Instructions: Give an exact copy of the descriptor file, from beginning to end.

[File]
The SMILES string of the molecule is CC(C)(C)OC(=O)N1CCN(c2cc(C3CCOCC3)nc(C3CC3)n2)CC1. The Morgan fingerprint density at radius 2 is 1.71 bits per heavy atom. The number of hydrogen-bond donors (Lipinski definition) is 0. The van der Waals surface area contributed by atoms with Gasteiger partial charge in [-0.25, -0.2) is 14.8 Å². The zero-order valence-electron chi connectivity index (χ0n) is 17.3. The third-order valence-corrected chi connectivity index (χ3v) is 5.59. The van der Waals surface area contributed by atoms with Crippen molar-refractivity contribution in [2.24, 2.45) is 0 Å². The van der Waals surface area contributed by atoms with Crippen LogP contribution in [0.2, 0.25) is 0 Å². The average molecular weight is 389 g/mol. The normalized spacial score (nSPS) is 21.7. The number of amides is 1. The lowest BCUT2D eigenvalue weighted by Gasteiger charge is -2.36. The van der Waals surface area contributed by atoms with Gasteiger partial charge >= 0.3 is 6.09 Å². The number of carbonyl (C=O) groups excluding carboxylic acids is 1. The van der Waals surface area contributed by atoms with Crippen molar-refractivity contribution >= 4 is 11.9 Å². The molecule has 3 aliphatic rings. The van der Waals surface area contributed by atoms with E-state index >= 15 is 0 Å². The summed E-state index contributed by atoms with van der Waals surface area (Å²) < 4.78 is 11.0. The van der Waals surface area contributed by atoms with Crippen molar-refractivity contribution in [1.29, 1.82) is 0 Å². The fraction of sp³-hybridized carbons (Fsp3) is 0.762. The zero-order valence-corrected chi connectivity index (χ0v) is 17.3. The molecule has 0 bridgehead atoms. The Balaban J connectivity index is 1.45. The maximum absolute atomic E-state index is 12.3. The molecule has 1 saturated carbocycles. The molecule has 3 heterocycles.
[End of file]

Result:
The SMILES string of the molecule is CC(C)(C)OC(=O)N1CCN(c2cc(C3CCOCC3)nc(C3CC3)n2)CC1. The Morgan fingerprint density at radius 2 is 1.71 bits per heavy atom. The number of hydrogen-bond donors (Lipinski definition) is 0. The van der Waals surface area contributed by atoms with Gasteiger partial charge in [-0.25, -0.2) is 14.8 Å². The zero-order valence-electron chi connectivity index (χ0n) is 17.3. The third-order valence-corrected chi connectivity index (χ3v) is 5.59. The van der Waals surface area contributed by atoms with Crippen molar-refractivity contribution in [2.24, 2.45) is 0 Å². The van der Waals surface area contributed by atoms with Crippen LogP contribution in [0.2, 0.25) is 0 Å². The average molecular weight is 389 g/mol. The normalized spacial score (nSPS) is 21.7. The number of amides is 1. The lowest BCUT2D eigenvalue weighted by Gasteiger charge is -2.36. The van der Waals surface area contributed by atoms with Gasteiger partial charge >= 0.3 is 6.09 Å². The number of carbonyl (C=O) groups excluding carboxylic acids is 1. The van der Waals surface area contributed by atoms with Crippen molar-refractivity contribution >= 4 is 11.9 Å². The molecule has 3 aliphatic rings. The van der Waals surface area contributed by atoms with E-state index >= 15 is 0 Å². The summed E-state index contributed by atoms with van der Waals surface area (Å²) < 4.78 is 11.0. The van der Waals surface area contributed by atoms with Crippen molar-refractivity contribution in [1.29, 1.82) is 0 Å². The fraction of sp³-hybridized carbons (Fsp3) is 0.762. The zero-order valence-corrected chi connectivity index (χ0v) is 17.3. The molecule has 0 bridgehead atoms. The Balaban J connectivity index is 1.45. The maximum absolute atomic E-state index is 12.3. The molecule has 1 saturated carbocycles. The molecule has 3 heterocycles.